Blake Barber has a lot to do these days.
The Troup High shortstop is attempting to lead the Tigers to a Region 2-AAA championship and earn a top seed in the state playoffs, as well as prepare for his first semester at Northwest Florida State College this fall, where he signed to play baseball.
Barber is tied for the team lead in home runs with three, he’s a standout pitcher on the mound for the Tigers, and he’s a smooth-fielding shortstop who anchors the Troup defense.
Luckily, the senior has a familiar face in the dugout to help him along in his final season at Troup.
Blake’s brother, Brock Barber, is a volunteer coach for the Tigers.
“I assumed he’d get into coaching, but I had no idea it would be when I was on the team,” Blake said.
Brock, who played under head coach Craig Garner at Troup before graduating in 2006, joined the Troup staff this season and is contributing to the Tigers’ run at a championship.
Brock’s eyes are also set on joining LaGrange College’s team, but for now his baseball days will be strictly from the dugout.
The Barber brothers now work off each other, and it is contributing to Blake and the team’s success.
“I’ve always wanted to coach, and it’s cool to coach on my brother’s team,” said Brock, who played two seasons of junior-college baseball. “It’s awesome having him out there and it’s a joy watching him play.”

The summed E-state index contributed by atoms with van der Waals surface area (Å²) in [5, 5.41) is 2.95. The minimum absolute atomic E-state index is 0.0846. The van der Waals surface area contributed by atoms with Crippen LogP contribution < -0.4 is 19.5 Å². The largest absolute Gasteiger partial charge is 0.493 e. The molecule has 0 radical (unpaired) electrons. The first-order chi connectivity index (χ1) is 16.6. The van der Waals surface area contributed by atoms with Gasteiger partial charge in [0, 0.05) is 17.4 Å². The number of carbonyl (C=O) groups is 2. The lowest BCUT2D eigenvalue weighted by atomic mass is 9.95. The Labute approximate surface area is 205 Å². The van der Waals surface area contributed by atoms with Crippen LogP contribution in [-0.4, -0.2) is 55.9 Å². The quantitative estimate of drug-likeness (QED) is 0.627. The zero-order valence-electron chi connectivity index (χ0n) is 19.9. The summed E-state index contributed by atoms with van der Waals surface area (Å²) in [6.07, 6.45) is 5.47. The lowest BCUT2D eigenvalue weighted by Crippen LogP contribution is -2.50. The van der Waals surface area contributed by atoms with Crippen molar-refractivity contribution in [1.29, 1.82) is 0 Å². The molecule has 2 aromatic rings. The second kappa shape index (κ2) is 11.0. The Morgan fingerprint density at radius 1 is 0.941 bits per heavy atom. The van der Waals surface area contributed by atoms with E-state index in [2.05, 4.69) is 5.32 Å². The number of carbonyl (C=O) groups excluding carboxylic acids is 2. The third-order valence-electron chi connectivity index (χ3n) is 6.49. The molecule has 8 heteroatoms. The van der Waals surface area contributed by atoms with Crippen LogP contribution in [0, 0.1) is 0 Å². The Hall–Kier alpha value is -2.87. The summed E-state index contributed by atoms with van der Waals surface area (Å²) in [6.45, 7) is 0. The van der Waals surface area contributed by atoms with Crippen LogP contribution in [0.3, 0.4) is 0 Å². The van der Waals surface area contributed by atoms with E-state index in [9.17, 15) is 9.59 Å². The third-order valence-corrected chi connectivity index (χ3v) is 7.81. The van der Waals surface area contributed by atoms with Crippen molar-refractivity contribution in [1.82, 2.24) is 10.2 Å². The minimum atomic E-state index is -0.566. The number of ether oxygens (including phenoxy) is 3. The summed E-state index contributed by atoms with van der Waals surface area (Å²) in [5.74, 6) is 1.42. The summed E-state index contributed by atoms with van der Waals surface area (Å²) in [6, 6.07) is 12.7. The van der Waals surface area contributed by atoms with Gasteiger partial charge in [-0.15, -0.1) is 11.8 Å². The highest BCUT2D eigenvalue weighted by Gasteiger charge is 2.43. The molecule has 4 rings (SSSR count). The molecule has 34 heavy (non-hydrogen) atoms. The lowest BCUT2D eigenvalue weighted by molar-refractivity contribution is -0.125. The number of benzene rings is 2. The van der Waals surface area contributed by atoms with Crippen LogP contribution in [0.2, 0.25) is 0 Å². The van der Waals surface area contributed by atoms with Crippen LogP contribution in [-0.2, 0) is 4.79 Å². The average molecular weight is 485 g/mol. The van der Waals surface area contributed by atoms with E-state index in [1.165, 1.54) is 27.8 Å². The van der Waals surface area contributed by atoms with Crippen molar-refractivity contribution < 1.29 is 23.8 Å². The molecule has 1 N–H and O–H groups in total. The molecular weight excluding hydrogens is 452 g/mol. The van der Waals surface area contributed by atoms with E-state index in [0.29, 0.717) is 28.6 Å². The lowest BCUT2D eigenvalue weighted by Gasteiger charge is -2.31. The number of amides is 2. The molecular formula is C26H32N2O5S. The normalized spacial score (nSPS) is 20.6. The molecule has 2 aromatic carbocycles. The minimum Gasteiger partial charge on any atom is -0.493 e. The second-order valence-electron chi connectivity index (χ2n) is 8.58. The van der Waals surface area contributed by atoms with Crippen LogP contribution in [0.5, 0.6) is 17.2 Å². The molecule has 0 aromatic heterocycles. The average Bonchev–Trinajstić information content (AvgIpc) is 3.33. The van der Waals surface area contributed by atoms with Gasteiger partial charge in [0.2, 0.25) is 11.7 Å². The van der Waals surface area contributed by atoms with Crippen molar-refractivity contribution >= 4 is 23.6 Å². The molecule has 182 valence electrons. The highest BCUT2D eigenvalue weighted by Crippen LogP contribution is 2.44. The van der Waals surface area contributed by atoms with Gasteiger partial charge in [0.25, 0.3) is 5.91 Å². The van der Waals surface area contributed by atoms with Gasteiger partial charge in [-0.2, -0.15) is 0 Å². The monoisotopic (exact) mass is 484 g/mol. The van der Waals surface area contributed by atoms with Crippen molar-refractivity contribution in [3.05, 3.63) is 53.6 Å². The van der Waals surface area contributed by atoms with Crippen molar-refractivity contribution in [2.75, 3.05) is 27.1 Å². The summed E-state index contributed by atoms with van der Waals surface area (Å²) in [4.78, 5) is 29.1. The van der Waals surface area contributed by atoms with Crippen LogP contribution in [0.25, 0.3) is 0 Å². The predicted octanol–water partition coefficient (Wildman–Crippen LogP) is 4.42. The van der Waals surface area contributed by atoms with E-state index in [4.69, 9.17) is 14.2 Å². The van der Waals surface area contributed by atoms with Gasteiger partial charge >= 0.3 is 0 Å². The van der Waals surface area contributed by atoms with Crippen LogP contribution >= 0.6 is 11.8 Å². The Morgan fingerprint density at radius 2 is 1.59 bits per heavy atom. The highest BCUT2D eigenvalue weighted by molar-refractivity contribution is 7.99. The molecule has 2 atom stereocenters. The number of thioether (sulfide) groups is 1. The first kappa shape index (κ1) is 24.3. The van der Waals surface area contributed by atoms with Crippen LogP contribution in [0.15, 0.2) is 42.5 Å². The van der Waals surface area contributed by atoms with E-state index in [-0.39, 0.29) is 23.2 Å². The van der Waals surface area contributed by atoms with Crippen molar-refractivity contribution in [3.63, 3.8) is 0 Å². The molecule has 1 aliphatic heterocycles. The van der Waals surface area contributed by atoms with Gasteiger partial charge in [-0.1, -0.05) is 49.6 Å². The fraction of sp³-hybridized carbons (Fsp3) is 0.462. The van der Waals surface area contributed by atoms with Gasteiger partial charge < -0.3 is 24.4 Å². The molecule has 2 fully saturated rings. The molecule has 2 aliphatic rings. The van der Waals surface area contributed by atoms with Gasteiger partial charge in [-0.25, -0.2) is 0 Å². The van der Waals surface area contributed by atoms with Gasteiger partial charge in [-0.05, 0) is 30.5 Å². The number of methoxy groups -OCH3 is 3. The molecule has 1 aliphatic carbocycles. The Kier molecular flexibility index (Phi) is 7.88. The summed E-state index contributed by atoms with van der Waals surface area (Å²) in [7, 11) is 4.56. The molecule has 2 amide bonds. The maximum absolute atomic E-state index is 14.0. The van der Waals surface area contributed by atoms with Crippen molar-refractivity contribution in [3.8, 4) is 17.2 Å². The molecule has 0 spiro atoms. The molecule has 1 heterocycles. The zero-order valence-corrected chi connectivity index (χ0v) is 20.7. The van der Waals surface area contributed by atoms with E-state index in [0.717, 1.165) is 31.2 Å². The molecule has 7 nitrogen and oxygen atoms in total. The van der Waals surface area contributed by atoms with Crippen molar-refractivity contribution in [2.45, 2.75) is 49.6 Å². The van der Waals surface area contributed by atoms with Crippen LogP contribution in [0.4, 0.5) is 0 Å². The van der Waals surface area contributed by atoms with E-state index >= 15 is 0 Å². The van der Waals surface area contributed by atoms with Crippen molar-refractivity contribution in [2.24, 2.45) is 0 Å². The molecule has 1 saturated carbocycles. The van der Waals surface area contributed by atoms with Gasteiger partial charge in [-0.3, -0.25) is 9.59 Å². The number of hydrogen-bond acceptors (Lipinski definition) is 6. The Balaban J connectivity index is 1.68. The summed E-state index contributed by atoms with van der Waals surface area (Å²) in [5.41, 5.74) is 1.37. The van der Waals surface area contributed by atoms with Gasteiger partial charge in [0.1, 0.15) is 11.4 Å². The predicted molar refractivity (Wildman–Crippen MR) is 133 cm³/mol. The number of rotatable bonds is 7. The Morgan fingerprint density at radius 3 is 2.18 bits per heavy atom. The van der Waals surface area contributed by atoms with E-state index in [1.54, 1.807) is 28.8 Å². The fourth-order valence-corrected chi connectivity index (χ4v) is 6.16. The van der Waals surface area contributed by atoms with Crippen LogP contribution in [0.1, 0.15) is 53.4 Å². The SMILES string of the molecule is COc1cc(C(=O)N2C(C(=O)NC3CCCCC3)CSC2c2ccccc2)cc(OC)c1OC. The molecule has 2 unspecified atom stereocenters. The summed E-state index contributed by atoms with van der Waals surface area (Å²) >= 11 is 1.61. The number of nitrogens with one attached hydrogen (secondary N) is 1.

The Barbers haven’t been on the same field since Brock’s final year at Troup, which was Blake’s freshman season.
Garner said Brock’s familiarity with the Tigers is a big reason why he had no problem letting him contribute.
“(Brock) has been through the program and knows how we do things,” Garner said. “We always need the help. Anytime we have another set of eyes out there it’s a good thing.”
Blake said his brother give him plenty of pointers.
“He helps me a lot on the mound, like on my release points,” Blake said. “He also give me pointers on my grip (on the bat) and those types of things.”
Brock said the two have plenty of similar traits on the field, including their “balls to the wall” approach to the game.
On the mound, however, their windups differ.
“We’re both big competitors,” Brock said. “That’s probably the biggest thing.”
Garner has known both of the Barbers since they were toddlers, and his older brother played with their father.
“I’ve watched them since they were in the little leagues and all the way up,” Garner said. “Brock was on the team as an eighth-grader, so I’ve coached him for a long time, too.”
Blake’s transition to Northwest Florida State will come in August, but for now he’s focusing on getting better and helping his team win.
“Talent-wise we’re not what we have been (in previous years),” Blake said. “But this team is real close-knit. It’s looking good for us, and I think we could go a long ways.”